Fallen feathers–what to do with them? October 12, 2012
The season is here; my girls have officially begun molting. The question now is: What to do with their fallen feathers? They’re so pretty, it seems like a waste to just let them blow away.
When I first started keeping chickens years ago, I would spend fall days walking around the yard and plucking up fallen feathers. I keep lots of different breeds, so I always had a variety of feather colors: red, blue, chestnut, white, cream, buff, golden and so on. I liked the spangled feathers and the speckled feathers. I liked the barred feathers and the laced feathers. In fact, I gathered a mountain of fallen feathers, with the idea that they could be used to craft, at some point. I even picked up wild turkey feathers, blue jay feathers, cardinal feathers and any other fallen feathers that blew my way.
And… there they sit.
What do you do with a mountain of feathers? One year, I used some to decorate a “Mad Hatter” hat for Halloween. Another time, I gave an envelope full of them to a friend who thought she might want to use them in her jewelry making. I’ve tied them to twine for our cats, and have (unsuccessfully) tried to incorporate them into crocheted, catnip stuffed toys. I have offered my few rooster hackle and saddle feathers to my fly-fishing friends, while the larger fallen feathers I have sometimes used in foliage or flower arrangements.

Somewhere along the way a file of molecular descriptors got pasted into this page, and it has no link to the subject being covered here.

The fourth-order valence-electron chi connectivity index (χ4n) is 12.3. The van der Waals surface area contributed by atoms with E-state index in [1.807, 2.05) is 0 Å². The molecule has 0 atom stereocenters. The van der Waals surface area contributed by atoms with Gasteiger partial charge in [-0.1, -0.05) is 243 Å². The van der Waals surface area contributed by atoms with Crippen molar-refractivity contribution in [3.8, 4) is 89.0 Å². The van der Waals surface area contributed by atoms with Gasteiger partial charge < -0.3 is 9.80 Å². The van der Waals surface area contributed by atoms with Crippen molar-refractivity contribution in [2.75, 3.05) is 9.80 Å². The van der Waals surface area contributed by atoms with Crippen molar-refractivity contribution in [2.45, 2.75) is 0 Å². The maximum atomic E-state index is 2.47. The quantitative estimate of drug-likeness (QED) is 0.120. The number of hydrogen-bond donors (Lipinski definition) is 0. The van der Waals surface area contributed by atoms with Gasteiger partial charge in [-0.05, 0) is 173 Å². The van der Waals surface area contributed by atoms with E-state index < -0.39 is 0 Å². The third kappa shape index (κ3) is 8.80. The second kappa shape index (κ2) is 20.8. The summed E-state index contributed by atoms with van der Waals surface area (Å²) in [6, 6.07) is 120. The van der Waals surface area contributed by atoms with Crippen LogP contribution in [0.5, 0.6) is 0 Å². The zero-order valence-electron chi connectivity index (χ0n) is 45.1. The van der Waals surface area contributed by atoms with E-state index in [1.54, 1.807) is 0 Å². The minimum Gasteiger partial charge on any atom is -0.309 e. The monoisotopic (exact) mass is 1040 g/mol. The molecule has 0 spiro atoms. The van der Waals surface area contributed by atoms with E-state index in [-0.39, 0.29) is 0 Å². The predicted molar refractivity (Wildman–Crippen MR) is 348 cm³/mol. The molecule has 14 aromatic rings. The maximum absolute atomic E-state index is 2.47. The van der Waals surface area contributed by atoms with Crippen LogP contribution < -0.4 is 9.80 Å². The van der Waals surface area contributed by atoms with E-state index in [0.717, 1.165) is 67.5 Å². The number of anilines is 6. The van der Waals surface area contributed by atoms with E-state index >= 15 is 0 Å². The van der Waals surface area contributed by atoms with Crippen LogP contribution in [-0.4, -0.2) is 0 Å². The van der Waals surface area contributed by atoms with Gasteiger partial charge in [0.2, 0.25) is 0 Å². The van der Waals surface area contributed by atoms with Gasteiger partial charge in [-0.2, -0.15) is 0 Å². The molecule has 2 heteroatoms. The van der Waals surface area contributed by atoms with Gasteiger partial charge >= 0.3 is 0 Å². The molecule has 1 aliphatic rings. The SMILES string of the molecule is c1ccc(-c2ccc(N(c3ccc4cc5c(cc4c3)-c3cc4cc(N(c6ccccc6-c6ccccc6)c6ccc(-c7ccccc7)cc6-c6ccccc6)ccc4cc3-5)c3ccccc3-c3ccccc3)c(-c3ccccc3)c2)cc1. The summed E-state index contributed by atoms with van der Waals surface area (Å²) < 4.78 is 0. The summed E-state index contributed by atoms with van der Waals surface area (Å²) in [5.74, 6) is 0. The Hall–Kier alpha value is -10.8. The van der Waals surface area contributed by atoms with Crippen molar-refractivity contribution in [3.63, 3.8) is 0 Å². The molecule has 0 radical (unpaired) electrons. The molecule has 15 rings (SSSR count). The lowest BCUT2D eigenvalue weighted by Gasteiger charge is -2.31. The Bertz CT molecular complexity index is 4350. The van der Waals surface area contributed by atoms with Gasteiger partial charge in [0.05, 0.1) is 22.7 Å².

Still, I feel as if I’ve not quite grasped their potential. I have hundreds… and I’m doing nothing with them. They’re not the type of feathers that can be transformed into feather boas. I’m not really a feathers-in-my hair sort of girl, either. A wreath, maybe? A feather tree? Feather art? Feather prints?
I appeal to all you crafty chicken people out there: what do you do with your fallen feathers? (Or what would you do if you had more time?)